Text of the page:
With a larger orange harvest in Brazil, juice inventories should be higher in June 2020
As orange production is higher this season (2019/20), orange juice inventories should increase again until the end of the crop. According to a report from CitrusBR (Brazilian Association of Citrus Exporters) released on February 18, ending stocks of Frozen Concentrate Orange Juice (FCOJ) equivalent should total 412.83 thousand tons at the processing plants…
As orange production is higher this season (2019/20), orange juice inventories should increase again until the end of the crop. According to a report from CitrusBR (Brazilian Association of Citrus Exporters) released on February 18, ending stocks of Frozen Concentrate Orange Juice (FCOJ) equivalent should total 412.83 thousand tons at the processing plants from São Paulo by June 30, 2020. This is the highest volume registered in five seasons (since 2014/15), considering CitrusBR’s historical series.
If this volume is confirmed, it would account for a 63 % increase compared to that in the 2018/19 season (253.18 thousand tons). This scenario was already expected, since orange production in the citrus belt (São Paulo and the Triângulo Mineiro) increased 34.6 % between the last season and the current one, according to Fundecitrus (Citrus Defense Fund).
Of the total volume produced, still according to CitrusBR, 59.7 million boxes (40.8-kilo box) will be allocated to the in natura market and 325.17 million, to processing. The average crop yield is estimated at 270.1 boxes for a ton of FCOJ Equivalent, and the total juice production is forecast at 1.2 million tons.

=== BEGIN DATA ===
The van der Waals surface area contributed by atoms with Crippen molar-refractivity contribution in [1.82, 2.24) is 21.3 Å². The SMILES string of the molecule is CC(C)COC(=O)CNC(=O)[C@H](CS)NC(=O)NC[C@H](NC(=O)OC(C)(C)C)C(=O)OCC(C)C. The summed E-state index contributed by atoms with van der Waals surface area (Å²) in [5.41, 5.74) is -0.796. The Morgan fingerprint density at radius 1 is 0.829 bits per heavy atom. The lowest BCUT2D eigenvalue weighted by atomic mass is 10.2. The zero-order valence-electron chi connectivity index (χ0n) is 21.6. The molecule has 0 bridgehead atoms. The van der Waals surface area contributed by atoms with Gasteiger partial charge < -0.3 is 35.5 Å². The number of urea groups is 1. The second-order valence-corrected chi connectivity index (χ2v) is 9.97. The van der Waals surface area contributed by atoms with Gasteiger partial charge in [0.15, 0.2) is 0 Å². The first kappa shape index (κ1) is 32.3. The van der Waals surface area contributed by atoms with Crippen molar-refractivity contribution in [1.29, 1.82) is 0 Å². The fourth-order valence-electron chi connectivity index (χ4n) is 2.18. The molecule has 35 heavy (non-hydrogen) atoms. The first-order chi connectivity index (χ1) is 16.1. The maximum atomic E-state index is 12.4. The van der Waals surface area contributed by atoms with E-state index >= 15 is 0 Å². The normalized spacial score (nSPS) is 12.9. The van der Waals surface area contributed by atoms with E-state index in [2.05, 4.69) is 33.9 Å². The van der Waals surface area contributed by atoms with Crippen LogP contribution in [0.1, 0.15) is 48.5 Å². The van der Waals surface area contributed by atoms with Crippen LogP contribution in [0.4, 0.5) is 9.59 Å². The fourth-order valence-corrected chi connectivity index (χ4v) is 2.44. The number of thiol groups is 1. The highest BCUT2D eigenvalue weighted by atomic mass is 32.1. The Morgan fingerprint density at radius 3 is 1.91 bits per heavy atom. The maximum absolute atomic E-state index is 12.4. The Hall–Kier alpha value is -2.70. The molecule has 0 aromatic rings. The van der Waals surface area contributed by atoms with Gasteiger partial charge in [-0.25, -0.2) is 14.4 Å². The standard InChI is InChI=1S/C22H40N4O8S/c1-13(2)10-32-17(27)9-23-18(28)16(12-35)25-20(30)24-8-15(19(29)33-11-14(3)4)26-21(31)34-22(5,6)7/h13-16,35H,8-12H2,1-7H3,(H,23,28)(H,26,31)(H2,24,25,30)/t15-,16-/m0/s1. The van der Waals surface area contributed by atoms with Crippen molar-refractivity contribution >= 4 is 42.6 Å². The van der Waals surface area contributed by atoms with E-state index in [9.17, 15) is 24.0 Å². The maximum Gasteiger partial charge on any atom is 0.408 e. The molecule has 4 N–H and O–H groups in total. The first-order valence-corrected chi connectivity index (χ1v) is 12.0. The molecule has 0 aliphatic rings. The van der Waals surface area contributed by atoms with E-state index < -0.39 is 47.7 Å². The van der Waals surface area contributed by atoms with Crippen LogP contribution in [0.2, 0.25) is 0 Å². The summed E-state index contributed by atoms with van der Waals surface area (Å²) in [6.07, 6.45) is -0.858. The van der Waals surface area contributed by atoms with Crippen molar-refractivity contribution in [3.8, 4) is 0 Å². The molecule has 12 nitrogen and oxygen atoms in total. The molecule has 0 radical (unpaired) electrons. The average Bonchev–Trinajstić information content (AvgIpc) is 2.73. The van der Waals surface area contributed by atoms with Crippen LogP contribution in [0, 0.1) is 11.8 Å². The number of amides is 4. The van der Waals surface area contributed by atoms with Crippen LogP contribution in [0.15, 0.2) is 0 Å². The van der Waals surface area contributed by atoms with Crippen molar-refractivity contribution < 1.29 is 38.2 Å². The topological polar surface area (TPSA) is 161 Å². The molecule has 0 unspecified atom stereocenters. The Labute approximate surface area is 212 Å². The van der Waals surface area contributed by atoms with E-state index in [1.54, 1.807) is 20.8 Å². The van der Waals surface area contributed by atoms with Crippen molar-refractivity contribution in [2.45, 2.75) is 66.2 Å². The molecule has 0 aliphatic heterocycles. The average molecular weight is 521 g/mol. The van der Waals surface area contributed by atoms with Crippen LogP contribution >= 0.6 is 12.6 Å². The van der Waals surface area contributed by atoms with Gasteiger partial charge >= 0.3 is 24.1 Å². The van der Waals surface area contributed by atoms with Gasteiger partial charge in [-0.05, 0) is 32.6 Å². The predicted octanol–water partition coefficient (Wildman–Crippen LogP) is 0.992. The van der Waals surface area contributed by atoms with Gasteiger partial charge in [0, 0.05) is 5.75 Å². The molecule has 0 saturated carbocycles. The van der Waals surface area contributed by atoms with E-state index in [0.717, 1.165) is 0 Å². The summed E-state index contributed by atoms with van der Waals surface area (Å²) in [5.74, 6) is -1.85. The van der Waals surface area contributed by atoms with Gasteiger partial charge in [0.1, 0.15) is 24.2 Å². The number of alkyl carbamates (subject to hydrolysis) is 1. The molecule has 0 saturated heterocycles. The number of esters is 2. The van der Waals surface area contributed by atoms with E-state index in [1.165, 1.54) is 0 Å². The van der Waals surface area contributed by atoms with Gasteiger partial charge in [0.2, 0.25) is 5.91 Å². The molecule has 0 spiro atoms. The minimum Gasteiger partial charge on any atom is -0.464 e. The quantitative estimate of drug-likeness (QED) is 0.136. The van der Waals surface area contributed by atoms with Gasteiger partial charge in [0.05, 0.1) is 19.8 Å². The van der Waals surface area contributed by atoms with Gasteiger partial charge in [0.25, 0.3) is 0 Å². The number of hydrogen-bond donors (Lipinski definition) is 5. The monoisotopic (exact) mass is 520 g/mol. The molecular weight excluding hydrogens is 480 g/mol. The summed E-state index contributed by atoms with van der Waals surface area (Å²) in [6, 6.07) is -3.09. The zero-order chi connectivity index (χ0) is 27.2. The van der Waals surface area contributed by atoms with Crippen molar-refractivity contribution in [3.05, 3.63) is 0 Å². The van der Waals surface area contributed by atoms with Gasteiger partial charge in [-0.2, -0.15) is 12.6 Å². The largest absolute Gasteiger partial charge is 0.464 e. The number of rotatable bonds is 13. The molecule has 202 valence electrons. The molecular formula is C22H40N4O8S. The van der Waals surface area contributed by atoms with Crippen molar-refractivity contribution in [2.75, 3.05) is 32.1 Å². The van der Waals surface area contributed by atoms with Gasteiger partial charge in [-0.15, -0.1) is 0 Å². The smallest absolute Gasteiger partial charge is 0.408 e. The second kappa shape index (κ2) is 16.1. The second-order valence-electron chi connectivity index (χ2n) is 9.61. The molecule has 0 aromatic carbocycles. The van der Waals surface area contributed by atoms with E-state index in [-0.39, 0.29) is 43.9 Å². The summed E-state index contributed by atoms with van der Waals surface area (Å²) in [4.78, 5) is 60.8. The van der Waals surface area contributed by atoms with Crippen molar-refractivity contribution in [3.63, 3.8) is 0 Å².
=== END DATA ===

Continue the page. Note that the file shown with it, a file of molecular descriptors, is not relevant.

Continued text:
In August/19, Cepea calculations had pointed to the possibility of inventories to increase at processors to levels similar to that estimated by CitrusBR, at 400 thousand tons.
REFLEXES IN 2020/21 – Although estimates point to a recovery in the volume stocked (the last four seasons closed with lower volumes), the effects on juice inventories in 2020/21 will depend on the amount to be produced in the coming season. However, since citrus growers expect next crop to be at least 30% smaller than the 2019/20, inventories should decrease to lower levels in June/21.
If production decreases, the prices paid to growers by the industry may rise, since demand should remain firm in this segment, despite the high inventories. In the in natura market, quotes may be favored by low supply, since processors should try to purchase the largest possible amount of fruits, to prevent inventories from decreasing to critical levels in June/2021.
MARKET IN FEBRUARY – Orange consumption decreased in the in natura market in the second fortnight of February, due to the rainy weather in some regions of São Paulo State and fruits’ lower quality. However, the low supply of higher quality pear oranges underpinned prices during the month. Between February 3 and 28, pear orange prices averaged 33.06 BRL per 40.8-kilo box, on tree, 8.3 % up compared to that in January.
TAHITI LIME – The harvesting pace for tahiti lime was fast in February in the major producing regions from São Paulo State. Supply, which has been increasing since December, hit its peak last month, and according to agents consulted by Cepea, it may continue high until late March.
Besides that, rains influenced the in natura market too, hampering activities in the field and lowering fruits quality. Moreover, the sales pace was slow in February, due to the carnival season in Brazil.
Thus, in February, tahiti lime quotes averaged 10.24 BRL per 27-kilo box, harvested, the lowest for the month since 2017, in nominal terms, and 14.9 % down compared to that in January.